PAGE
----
The view from my 400-square-foot Crested Butte apartment is nothing special—but only by Crested Butte standards. When I step outside, I am face-to-face with the striking Elk Mountains. Standing on my deck, I can see Whetstone Mountain holding up the sky’s blue emptiness and Gothic Mountain washed in a peachy glow. Every day I spin myself dizzy counting the peaks and notches, tracing the horizon with my eyes.
I also trace that horizon—that wild line where earth meets open air—with my feet. Or, at least, I try. For two years, I’ve been on an exhausting, enlivening, unpredictable quest to ramble every ridge visible from the village. The White Rock massif? Check. The band of woods bending southwest from Red Lady? Done it. Season after season, I find myself drawn upward: no map, no plan beyond the topography itself.

This obsession with “horizon walking” began innocently enough. Following graduation from Colorado College and a decade roaming the West, I returned to Colorado in 2016 and settled in Crested Butte that fall. September is a famously cool, clear month, so I welcomed myself back with a stroll among golden aspens. That walk became a sweaty bushwhack through spruce thickets, then a huff-and-puff ascent of talus aprons, crumbly ledges, and finally, a random summit block. I say “random” because even today I don’t know where I popped out; at the time, I wasn’t aware of how the terrain jigsawed together.

Perched aloft in wind and bright light, bear-thick valleys and hawk-cut clouds reaching toward all compass points, my awareness was immediate, visceral—and it gave rise to inspiration. I’m new to this place, I thought, but I will learn its complex structure with my feet. A week later I was tiptoeing the knife edge between Augusta and Purple mountains, squalls threatening, my face cracked into a grin. So it began.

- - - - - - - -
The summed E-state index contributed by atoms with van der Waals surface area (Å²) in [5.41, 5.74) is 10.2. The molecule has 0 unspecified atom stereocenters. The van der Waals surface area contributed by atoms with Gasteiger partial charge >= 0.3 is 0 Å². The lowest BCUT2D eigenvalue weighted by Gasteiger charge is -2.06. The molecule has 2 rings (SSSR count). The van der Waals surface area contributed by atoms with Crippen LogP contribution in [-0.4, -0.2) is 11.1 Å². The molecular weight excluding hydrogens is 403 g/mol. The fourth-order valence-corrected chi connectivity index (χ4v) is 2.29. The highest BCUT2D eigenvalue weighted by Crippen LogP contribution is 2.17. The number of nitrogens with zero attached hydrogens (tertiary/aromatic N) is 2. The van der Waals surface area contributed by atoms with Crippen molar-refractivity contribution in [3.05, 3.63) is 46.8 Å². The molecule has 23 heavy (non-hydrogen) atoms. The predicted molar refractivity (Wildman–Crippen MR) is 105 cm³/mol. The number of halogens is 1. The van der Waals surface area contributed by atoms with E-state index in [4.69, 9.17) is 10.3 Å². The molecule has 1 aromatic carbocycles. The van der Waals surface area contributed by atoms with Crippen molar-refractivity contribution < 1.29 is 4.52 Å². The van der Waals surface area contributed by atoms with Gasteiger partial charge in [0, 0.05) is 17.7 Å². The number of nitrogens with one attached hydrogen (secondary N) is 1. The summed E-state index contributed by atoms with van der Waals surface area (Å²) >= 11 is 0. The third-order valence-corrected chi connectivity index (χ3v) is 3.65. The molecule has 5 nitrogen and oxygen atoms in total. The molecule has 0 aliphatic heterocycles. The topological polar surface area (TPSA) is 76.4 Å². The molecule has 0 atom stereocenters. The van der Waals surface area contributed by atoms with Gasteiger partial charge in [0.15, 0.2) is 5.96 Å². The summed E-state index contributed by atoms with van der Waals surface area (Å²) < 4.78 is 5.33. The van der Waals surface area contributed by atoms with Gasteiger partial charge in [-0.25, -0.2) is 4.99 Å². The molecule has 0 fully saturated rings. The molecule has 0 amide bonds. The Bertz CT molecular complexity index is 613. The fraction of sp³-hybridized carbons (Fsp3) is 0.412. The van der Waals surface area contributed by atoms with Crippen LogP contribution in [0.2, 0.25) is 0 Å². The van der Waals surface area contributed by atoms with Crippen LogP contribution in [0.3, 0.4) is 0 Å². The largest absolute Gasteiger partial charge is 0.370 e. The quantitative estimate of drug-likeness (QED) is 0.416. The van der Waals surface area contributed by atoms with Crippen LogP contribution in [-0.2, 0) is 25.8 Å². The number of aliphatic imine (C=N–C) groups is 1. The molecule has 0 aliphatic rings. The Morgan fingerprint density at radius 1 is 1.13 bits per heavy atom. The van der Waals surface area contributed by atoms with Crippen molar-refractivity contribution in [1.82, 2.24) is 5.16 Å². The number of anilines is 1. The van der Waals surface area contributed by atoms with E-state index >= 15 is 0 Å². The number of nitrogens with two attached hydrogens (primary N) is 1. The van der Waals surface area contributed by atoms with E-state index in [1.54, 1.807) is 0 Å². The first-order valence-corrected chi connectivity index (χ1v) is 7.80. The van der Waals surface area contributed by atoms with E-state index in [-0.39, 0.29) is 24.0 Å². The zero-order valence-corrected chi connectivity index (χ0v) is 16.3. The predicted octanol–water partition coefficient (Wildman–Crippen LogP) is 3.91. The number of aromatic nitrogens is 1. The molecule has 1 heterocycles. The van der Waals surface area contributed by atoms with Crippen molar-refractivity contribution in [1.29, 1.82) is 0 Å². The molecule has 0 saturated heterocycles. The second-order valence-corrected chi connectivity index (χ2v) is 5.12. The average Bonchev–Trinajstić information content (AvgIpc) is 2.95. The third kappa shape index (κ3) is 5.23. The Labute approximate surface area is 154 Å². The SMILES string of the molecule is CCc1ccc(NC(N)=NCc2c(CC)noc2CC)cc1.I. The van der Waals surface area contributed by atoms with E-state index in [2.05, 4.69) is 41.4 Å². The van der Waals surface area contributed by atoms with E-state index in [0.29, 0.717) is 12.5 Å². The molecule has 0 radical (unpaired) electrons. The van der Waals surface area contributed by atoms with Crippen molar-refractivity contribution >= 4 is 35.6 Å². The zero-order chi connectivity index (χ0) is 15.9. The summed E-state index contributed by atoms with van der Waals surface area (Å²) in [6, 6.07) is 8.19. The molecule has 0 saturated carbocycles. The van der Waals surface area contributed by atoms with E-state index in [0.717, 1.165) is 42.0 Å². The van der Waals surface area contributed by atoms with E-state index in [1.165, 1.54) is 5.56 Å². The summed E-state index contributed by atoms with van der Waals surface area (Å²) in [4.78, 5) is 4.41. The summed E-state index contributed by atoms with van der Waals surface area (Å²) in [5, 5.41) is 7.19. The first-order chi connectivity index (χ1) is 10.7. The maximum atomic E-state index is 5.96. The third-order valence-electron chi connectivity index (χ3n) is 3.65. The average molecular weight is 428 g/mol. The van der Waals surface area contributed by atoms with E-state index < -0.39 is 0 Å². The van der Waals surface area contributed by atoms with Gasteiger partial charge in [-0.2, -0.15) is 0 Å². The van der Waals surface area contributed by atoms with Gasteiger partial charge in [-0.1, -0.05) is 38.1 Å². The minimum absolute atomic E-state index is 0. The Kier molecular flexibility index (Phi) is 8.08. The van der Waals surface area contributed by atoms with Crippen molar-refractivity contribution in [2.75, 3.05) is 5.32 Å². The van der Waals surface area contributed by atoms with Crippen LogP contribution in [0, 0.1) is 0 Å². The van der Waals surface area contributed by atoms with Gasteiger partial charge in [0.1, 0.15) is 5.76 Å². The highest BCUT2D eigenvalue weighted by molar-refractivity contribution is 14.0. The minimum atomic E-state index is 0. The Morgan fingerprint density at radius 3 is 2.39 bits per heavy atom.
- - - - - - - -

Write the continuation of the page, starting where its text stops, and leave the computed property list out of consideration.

And so it continues—for the simple reason that my quest is patently impossible. Shift an inch on the sidewalk and the horizon shifts, too, revealing new secrets: cols and groves and snowfields and swaybacked spines. Cross the street and entire worlds of unnoticed geology appear. The landscape is finite but somehow infinite. Therein lies the beautiful challenge as well as the challenging beauty.

Wandering the high country, I often think of the sculptor Henry Moore’s belief that the key to a fulfilling life is having a project you can’t complete but which keeps you eager to try again. The impossible quest, such an artist might say, is the only one worth attempting.

As my excursions layer in memories—squeaky pikas, chartreuse lichens, sketchy traverses of serrated granite—I realize that my attempt to “learn” the Elks has been merely the means to a more satisfying sensibility. The real goal is experiencing your environment as a continuous mystery that pulls you into its micro-details, inviting you to keep exploring.

I revel in the process, the untickable tick list of this rugged skyline. Last weekend it was Anthracite to Baldy via an old mining road and an obscenely steep pitch of scree. Next weekend maybe it will be Teocalli north toward Coffeepot Pass. I suspect my boots will make the choice for me when Saturday arrives. Meantime, I’m going to linger on my deck, my gaze turned to the ring of mountains that goes and goes and goes—and continues to take me with it.